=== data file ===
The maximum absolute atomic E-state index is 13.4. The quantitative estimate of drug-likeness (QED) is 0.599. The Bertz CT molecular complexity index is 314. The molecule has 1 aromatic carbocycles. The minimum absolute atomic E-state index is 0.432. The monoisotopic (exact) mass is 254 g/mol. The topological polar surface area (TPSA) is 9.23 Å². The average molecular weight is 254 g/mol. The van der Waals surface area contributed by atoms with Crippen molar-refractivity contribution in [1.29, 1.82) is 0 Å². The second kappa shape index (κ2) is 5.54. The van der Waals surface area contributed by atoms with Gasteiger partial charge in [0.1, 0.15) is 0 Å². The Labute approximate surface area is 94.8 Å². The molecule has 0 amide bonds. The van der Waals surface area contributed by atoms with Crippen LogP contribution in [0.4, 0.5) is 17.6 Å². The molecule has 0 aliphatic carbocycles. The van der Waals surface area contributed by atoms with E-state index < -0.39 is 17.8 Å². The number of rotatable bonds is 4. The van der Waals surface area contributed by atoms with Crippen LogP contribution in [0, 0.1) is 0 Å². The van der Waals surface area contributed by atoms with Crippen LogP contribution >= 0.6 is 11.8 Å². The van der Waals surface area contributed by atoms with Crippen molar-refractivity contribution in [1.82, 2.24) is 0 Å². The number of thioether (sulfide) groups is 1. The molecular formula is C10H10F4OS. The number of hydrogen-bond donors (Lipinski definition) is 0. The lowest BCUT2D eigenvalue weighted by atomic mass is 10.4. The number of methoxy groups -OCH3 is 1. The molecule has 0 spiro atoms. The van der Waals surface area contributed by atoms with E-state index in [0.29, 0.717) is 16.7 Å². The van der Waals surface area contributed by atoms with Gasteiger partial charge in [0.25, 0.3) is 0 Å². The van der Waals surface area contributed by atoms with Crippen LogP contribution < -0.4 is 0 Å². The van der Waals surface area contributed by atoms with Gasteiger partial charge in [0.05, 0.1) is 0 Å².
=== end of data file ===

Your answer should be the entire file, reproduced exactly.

The maximum absolute atomic E-state index is 13.4. The quantitative estimate of drug-likeness (QED) is 0.599. The Bertz CT molecular complexity index is 314. The molecule has 1 aromatic carbocycles. The minimum absolute atomic E-state index is 0.432. The monoisotopic (exact) mass is 254 g/mol. The topological polar surface area (TPSA) is 9.23 Å². The average molecular weight is 254 g/mol. The van der Waals surface area contributed by atoms with Crippen molar-refractivity contribution in [1.29, 1.82) is 0 Å². The second kappa shape index (κ2) is 5.54. The van der Waals surface area contributed by atoms with Gasteiger partial charge in [0.1, 0.15) is 0 Å². The Labute approximate surface area is 94.8 Å². The molecule has 0 amide bonds. The van der Waals surface area contributed by atoms with Crippen LogP contribution in [0.4, 0.5) is 17.6 Å². The molecule has 0 aliphatic carbocycles. The van der Waals surface area contributed by atoms with E-state index < -0.39 is 17.8 Å². The number of rotatable bonds is 4. The van der Waals surface area contributed by atoms with Crippen LogP contribution in [0, 0.1) is 0 Å². The van der Waals surface area contributed by atoms with Crippen LogP contribution >= 0.6 is 11.8 Å². The van der Waals surface area contributed by atoms with Crippen molar-refractivity contribution in [1.82, 2.24) is 0 Å². The number of thioether (sulfide) groups is 1. The molecular formula is C10H10F4OS. The number of hydrogen-bond donors (Lipinski definition) is 0. The lowest BCUT2D eigenvalue weighted by atomic mass is 10.4. The number of methoxy groups -OCH3 is 1. The molecule has 0 spiro atoms. The van der Waals surface area contributed by atoms with E-state index in [0.29, 0.717) is 16.7 Å². The van der Waals surface area contributed by atoms with Gasteiger partial charge in [0.25, 0.3) is 0 Å². The van der Waals surface area contributed by atoms with Crippen LogP contribution < -0.4 is 0 Å². The van der Waals surface area contributed by atoms with Gasteiger partial charge in [0.05, 0.1) is 0 Å².